Date of Award
Engineering and Applied Science - Computer Science
Programmable logic controllers (PLC) are required to handle physical processes and thus crucial in critical infrastructures like power grids, nuclear facilities, and gas pipelines. Attacks on PLCs can have disastrous consequences, considering attacks like Stuxnet and TRISIS. Those attacks are examples of exploits where the attacker aims to inject into a target PLC malicious control logic, which engineering software compiles as a reliable code. When investigating a security incident, acquiring memory can provide valuable insight such as runtime system activities and memory-based artifacts which may contain the attacker's footprints. The existing memory acquisition tools for PLCs require a hardware-level debugging port or network protocol-based approaches, which are not practical in the real world or provide partial acquisition of memory.
This research work provides an overview of different attacks on PLCs. This work shows what embodies these three different approaches. These novel approaches leaves PLCs vulnerable that can unleash mayhem in the physical world.
The first approach describes denial of engineering operations (DEO) attacks in industrial control systems, referred to as a denial of decompilation (DoD) attack. The DoD attack involves obfuscating and installing a (malicious) control logic into a programmable logic controller (PLC) to fail the decompilation function in engineering software required to maintain control logic in PLCs. The existing seminal work on the DEO attacks exploits engineering software's improper input validation vulnerability. On the other hand, the DoD attack targets a fundamental design principle in compiling and decompiling control logic in engineering software, thereby affecting the engineering software of multiple vendors. We evaluate the DoD attack on two major PLC manufacturers' PLCs, i.e., Schneider Electric Modicon M221 and Siemens S7-300. We show that simple obfuscation techniques on control logic are sufficient to compromise the decompilation function in their engineering software, i.e., SoMachine Basic and TIA Portal, respectively.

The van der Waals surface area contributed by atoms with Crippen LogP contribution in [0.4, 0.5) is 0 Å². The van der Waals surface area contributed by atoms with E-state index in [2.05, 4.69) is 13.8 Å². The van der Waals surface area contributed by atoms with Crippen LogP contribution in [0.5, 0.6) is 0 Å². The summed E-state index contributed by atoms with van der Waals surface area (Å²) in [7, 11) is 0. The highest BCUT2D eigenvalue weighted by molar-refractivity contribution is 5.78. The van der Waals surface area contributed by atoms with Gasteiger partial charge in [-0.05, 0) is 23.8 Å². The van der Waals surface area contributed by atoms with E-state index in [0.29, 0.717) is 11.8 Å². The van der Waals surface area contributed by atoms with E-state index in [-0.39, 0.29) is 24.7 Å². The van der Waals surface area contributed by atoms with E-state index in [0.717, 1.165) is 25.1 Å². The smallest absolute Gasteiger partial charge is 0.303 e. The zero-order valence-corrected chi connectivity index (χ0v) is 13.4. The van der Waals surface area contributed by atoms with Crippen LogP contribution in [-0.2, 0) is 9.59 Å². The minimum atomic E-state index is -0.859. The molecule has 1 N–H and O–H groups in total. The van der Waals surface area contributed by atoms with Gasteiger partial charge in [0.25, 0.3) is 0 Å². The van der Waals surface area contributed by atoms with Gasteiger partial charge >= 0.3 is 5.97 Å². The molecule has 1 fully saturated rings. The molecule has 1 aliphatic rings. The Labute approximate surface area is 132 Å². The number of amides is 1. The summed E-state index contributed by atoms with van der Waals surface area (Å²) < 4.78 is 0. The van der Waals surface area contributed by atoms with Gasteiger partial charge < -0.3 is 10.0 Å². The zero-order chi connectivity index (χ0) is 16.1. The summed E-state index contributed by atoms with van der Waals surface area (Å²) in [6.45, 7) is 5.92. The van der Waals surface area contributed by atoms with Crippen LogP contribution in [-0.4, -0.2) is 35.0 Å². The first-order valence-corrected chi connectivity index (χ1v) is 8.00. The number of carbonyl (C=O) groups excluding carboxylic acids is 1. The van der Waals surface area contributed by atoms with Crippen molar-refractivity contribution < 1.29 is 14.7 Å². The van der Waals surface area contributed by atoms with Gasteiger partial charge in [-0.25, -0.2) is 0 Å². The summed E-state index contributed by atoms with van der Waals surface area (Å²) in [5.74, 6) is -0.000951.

The second approach propose two control-logic attacks and a new memory acquisition framework for PLCs. The first attack modifies in-memory firmware such that the attacker takes control of a PLC's built-in functions. The second attack involves obfuscating and installing a malicious control logic into a target PLC to fail the decompilation process in engineering software. The proposed memory acquisition framework remotely acquires a PLC's volatile memory while the PLC is controlling a physical process. The main idea is to inject a harmless code that essentially copies the protected memory fragments to protocol-mapped memory space, which is acquirable over the network. Since the proposed memory acquisition allows access to the entire memory, we can also show the evidence of the attacks.
The third approach propose an attack which doesn't involve alteration or injection of PLC's control logic. Return Oriented Programming(ROP) is an exploiting technique which can perform sophisticated attacks by utilizing the existing code in the memory of the PLC. This attack doesn't involves injecting code which makes this technique unique and hard to discover. This work is the first attempt to introduce ROP attack technique successfully on PLC without disrupting the control logic cycle.
We evaluate the proposed methods on a gas pipeline testbed to demonstrate the attacks and how a forensic investigator can identify the attacks and other critical forensic artifacts using the proposed memory acquisition method.
Zubair, Nauman, "Digital forensics for Investigating Control-logic Attacks in Industrial Control Systems" (2022). University of New Orleans Theses and Dissertations. 3029.
Available for download on Saturday, December 16, 2023
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